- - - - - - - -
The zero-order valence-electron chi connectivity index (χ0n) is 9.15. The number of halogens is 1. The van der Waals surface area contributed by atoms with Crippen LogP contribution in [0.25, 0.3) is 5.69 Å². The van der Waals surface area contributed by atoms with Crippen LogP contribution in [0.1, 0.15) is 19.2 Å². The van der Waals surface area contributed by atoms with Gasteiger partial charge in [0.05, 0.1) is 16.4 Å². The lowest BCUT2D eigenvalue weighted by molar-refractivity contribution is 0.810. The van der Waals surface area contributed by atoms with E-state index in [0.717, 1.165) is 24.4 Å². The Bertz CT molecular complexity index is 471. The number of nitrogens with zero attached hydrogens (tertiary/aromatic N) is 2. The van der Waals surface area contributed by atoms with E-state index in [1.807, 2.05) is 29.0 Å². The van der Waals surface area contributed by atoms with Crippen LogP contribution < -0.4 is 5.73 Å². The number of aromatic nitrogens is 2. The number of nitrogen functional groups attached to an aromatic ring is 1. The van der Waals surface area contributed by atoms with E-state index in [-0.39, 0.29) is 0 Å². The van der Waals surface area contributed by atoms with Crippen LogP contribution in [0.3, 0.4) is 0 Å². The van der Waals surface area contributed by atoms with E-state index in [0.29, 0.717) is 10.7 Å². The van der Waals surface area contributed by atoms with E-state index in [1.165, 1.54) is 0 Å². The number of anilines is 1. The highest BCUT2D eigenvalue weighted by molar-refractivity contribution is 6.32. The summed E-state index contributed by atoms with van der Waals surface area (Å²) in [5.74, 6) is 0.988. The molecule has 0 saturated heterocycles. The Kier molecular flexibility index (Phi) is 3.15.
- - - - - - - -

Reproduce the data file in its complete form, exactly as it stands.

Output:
The zero-order valence-electron chi connectivity index (χ0n) is 9.15. The number of halogens is 1. The van der Waals surface area contributed by atoms with Crippen LogP contribution in [0.25, 0.3) is 5.69 Å². The van der Waals surface area contributed by atoms with Crippen LogP contribution in [0.1, 0.15) is 19.2 Å². The van der Waals surface area contributed by atoms with Gasteiger partial charge in [0.05, 0.1) is 16.4 Å². The lowest BCUT2D eigenvalue weighted by molar-refractivity contribution is 0.810. The van der Waals surface area contributed by atoms with E-state index in [0.717, 1.165) is 24.4 Å². The Bertz CT molecular complexity index is 471. The number of nitrogens with zero attached hydrogens (tertiary/aromatic N) is 2. The van der Waals surface area contributed by atoms with E-state index in [1.807, 2.05) is 29.0 Å². The van der Waals surface area contributed by atoms with Crippen LogP contribution < -0.4 is 5.73 Å². The number of aromatic nitrogens is 2. The number of nitrogen functional groups attached to an aromatic ring is 1. The van der Waals surface area contributed by atoms with E-state index in [-0.39, 0.29) is 0 Å². The van der Waals surface area contributed by atoms with Crippen LogP contribution in [0.3, 0.4) is 0 Å². The van der Waals surface area contributed by atoms with E-state index in [0.29, 0.717) is 10.7 Å². The van der Waals surface area contributed by atoms with E-state index in [1.165, 1.54) is 0 Å². The number of anilines is 1. The highest BCUT2D eigenvalue weighted by molar-refractivity contribution is 6.32. The summed E-state index contributed by atoms with van der Waals surface area (Å²) in [5.74, 6) is 0.988. The molecule has 0 saturated heterocycles. The Kier molecular flexibility index (Phi) is 3.15.